Our plans for Luverne are designed to allow us great optionality and flexibility as we develop the markets for our advanced biofuel technologies. And they should get us to profitability without being dependent on large build-outs of IBA, jet and the like. The implication of this is that our burn is expected to decrease, while our margins increase. We're in the midst of finalizing plans to get this done. It's the right path for Gevo at this time as it preserves the optionality for our isobutanol, isooctane and alcohol-to-jet fuel products. All of our optionality can be preserved.

One other thing that is often lost in all of this discussion, is that a plant like Luverne, it uses corn as a feedstock, and we're currently producing nearly 100 billion pounds per year of animal feed, mostly in the form of protein. The incremental value improvements for protein can mean a lot of value, that's not lost on us, that's going to be an important focus. Why? Food's important. When we talk about biofuels and agriculture, protein matters a lot. Nutrition is all about the protein content and processes that produce more protein in addition to being able to address the market requirements of low-cost carbohydrates, lower the footprint, lower the CI, those are going to be the winners, and we think we have a set of technologies that can do that.

Now at Gevo, we are all about the low CI fuels then, chemicals and protein. That's the right way to think of us. In addition to our ethanol capabilities, we have technology that breaks out of the ethanol paradigms, getting to the mainstream hydrocarbon fuels, such as jet and gasoline. But we have a chicken and egg dilemma. We need large production capacity to drive production cost down for these hydrocarbon products, we already know how to produce them. We need them at scale, so we can get the economies of scale right. We completed a body of work in the last several months, where we've had a consultant and other advisers look at our economics and validate our economic models. We're pretty confident of what we have in terms of the technology, what its future performance would look like. It's based on solid data, real plants at a real scale. The advantage that we have in getting to advanced low-carbon index hydrocarbon fuels is that when we use IBA as a building block, we have multiple valuable products we can make, jet and isooctane. That's a little bit different than other alcohol-to-jet routes. Both jet and isooctane have value and potential. Currently, however, we're the only company in the world that has the ability to make meaningful quantities of renewable isooctane. Remember, isooctane goes into renewable gasoline. There's demand for that. It's one way of putting low-carbon content into mainstream gasoline. We see the potential here to be as great or greater than that of jet fuel.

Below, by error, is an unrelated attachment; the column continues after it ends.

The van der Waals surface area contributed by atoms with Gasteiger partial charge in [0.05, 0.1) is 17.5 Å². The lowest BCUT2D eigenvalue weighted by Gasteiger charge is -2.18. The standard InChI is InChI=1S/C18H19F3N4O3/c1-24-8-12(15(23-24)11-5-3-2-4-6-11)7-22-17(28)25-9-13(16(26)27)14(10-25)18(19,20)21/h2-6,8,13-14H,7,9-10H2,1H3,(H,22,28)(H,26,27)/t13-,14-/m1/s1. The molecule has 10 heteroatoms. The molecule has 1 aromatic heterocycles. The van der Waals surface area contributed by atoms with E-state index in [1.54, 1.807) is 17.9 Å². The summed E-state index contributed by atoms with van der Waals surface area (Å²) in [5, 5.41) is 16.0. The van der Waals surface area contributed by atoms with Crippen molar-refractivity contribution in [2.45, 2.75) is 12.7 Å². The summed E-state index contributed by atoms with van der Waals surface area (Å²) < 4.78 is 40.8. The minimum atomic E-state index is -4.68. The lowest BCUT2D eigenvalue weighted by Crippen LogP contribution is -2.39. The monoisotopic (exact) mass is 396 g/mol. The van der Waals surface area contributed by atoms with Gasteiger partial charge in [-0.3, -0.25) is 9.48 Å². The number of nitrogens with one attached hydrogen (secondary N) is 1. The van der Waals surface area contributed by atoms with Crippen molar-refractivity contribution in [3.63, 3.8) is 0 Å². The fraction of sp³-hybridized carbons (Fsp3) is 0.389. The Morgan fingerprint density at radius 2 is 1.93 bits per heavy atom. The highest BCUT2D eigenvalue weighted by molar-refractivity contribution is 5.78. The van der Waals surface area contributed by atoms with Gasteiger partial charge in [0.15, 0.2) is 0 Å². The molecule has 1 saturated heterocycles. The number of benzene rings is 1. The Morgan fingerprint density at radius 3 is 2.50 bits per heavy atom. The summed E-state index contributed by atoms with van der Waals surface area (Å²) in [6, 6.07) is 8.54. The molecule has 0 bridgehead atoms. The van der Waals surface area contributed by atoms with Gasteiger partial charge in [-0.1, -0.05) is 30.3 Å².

Now another highlight that occurred this quarter is that the EPA has published a rule enabling 16% isobutanol blends in gasoline for on-road use. Previously, a 16% blend could only be used for off-road use. Having the flexibility to use the 16% blend for on-road use is expected to make it much easier to get through the distribution channels like retail. There is still other logistical challenges to overcome, but this is a great step forward, good for the EPA. I hope they move quickly to finalize the rule. This is potentially a big deal in that it should make it easier to reach more pumps at retail across a larger geography.

Another highlight was that the ASTM [Glenlivet] of our jet fuel that's ATJ from 30% to 50%, that's a final rule. So now our fuel can be blended up to 50%. This is good because it creates the opportunity to take more advantage of the special performance properties of our ATJ, such as, the energy density. Our energy density is higher, means, in theory, you could fly longer on a load of fuel. They have low sulfur, there's a big push across the world to get sulfur out of these dirty fuels. And we can help that, and low particulate, in some areas particulates are even being banned and restricted. And that's a potential benefit as well in certain geographies in the world. Of course, this is all in addition to the low greenhouse gas emissions.

And finally, this quarter I'm glad that we have recently added Tim Cesarek to our team as Chief Commercial Officer and EVP. Tim brings over 20 years of knowledge and experience in strategic and commercial transactions with 15 years in the field of renewable resource-based fuels and chemicals. He's seen a lot. He [has sold a lot] of renewable fuels and chemicals. He is familiar with the competitive technologies across our targeted markets. He knows the companies. He's got an excellent track record in getting good deals done, that's what I want from him here. We're fortunate to have him at Gevo. I'm glad his informed opinion led him to join us. I've asked him to share his thoughts on our business development activities. Tim?